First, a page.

Adams’s diplomatic responsibilities soon extended beyond his posting at The Hague. In 1795, he traveled to London and was involved in the negotiations of the Jay Treaty between the United States and the British Foreign Office. His remarkable aptitude for diplomacy impressed George Washington who considered him the most important Foreign Service officer of his administration. Trusting his professionalism, Washington later appointed Adams minister to Portugal. However, in 1796, John Adams replaced Washington as president and changed his son’s appointment, sending him to Prussia instead of Portugal.
In 1797, before taking his position in Berlin, John Quincy Adams married Louisa Catherine Johnson, daughter of American statesman Joshua Johnson and Katherine Nuth. Louisa was a highly educated and charming woman, with extensive knowledge of music, literature, and languages, and she accompanied her husband in all his travels in various European countries. Up until 2017 when Melania Trump became the First Lady, Louisa Adams had held the distinction of being the only foreign born First Lady of the United States.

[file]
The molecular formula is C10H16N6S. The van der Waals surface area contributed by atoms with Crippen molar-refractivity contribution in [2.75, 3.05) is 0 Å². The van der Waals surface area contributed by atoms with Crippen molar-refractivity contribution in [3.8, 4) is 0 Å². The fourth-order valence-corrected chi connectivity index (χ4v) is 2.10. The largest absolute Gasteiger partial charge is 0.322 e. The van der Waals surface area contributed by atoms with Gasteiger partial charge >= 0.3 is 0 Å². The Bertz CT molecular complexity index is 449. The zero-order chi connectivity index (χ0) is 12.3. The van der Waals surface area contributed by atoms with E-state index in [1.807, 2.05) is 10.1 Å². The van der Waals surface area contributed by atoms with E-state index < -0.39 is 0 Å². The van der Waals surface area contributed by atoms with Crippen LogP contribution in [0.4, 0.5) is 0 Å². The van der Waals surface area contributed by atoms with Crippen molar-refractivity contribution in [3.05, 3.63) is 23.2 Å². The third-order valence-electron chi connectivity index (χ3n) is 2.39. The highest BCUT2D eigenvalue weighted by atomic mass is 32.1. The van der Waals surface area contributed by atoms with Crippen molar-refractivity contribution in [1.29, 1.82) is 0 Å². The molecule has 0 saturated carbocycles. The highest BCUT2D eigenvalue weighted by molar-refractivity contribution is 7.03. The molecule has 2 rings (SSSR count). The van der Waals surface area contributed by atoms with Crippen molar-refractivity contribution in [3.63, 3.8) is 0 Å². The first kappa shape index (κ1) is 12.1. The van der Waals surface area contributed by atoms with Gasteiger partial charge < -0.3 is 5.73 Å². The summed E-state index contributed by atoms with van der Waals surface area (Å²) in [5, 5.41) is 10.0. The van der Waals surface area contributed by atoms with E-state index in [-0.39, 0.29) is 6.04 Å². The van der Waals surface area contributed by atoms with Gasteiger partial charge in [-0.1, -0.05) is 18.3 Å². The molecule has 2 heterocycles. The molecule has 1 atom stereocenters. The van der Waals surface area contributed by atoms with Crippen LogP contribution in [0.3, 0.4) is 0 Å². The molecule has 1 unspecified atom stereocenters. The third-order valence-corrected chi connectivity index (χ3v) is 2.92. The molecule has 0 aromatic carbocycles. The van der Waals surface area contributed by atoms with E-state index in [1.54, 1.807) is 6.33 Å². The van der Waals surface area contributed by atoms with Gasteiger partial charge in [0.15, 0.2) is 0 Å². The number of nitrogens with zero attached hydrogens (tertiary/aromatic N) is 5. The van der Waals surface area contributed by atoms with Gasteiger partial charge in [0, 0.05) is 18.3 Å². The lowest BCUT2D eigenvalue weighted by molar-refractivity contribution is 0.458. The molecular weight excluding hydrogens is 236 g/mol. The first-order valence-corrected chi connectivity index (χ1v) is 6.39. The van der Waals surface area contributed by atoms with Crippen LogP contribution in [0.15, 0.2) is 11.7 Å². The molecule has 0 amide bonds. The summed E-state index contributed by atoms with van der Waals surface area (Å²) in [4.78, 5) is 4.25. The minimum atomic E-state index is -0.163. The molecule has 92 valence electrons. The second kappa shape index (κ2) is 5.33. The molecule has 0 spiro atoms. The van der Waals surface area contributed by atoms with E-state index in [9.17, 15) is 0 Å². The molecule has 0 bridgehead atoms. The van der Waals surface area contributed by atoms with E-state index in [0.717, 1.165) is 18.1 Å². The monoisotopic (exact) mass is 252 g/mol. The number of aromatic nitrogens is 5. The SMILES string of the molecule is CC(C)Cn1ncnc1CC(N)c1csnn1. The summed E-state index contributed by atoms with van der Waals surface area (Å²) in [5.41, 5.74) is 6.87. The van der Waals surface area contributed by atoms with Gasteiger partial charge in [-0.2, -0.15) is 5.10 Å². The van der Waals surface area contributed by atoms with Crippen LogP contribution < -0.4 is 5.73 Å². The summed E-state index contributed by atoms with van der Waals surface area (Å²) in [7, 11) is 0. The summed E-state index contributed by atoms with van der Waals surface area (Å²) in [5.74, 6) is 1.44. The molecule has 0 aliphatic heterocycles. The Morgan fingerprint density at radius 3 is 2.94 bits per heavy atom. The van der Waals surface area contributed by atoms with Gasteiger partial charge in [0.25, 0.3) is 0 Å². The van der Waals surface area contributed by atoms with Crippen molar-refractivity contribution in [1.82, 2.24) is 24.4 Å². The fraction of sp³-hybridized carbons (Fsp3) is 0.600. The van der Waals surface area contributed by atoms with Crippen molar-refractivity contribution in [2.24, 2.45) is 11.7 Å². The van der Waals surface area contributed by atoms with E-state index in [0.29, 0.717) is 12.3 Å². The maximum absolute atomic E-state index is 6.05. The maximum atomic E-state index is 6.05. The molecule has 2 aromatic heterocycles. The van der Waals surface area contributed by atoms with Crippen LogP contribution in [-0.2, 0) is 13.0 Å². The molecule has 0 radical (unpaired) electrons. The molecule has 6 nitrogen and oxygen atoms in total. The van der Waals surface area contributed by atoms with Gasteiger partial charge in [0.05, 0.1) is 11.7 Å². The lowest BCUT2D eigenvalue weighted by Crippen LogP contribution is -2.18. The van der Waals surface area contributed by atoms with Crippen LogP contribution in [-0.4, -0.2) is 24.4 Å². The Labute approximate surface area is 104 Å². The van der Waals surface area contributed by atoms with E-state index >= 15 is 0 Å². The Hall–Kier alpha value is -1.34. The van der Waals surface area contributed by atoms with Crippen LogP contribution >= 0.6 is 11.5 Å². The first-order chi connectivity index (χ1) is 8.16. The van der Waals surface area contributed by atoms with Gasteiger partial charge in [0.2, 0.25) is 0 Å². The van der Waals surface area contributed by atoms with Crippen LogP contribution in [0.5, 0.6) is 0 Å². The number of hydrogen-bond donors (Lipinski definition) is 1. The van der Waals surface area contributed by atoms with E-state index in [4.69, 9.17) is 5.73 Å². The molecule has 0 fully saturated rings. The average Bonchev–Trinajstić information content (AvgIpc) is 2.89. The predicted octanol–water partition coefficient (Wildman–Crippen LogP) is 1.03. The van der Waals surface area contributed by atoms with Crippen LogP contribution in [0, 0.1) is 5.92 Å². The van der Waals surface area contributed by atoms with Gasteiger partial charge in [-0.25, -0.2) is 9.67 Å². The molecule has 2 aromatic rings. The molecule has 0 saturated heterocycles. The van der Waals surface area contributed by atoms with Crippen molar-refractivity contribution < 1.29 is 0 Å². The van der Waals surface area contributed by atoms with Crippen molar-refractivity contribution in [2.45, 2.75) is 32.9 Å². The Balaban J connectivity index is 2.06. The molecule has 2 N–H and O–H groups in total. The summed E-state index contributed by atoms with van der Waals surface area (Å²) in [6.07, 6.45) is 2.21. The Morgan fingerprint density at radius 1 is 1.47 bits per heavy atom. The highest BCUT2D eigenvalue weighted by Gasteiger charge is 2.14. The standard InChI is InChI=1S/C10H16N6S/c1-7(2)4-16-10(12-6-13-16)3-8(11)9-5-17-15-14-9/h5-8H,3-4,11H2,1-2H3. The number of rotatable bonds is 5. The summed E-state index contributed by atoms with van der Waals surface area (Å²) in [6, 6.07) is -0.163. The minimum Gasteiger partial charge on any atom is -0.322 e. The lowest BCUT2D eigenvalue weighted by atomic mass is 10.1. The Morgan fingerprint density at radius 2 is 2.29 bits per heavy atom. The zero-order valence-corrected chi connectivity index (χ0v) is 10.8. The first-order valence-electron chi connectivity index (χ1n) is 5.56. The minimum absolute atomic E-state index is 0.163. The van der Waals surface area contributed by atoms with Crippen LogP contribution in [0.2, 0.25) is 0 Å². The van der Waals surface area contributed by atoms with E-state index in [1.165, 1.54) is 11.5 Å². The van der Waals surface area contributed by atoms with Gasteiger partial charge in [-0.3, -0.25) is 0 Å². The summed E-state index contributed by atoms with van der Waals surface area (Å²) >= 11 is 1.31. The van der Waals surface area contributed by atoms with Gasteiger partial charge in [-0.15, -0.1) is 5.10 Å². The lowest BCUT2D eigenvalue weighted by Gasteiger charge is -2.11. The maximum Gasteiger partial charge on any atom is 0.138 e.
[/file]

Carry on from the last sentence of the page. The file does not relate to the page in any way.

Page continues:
As a diplomat in Berlin, Adam managed to negotiate a favorable treaty of trade and amity with Prussia. However, his father recalled him from Europe at the end of his father’s presidential term in 1800. By the end of the next year, young Adams had already been elected to the Massachusetts Senate. From there, his political ascension was quick and in 1803, he was elected to the United States Senate, as representative from the state of Massachusetts. Besides his political preoccupations, Adams also thought rhetoric and oratory at Harvard College between 1806 and 1809.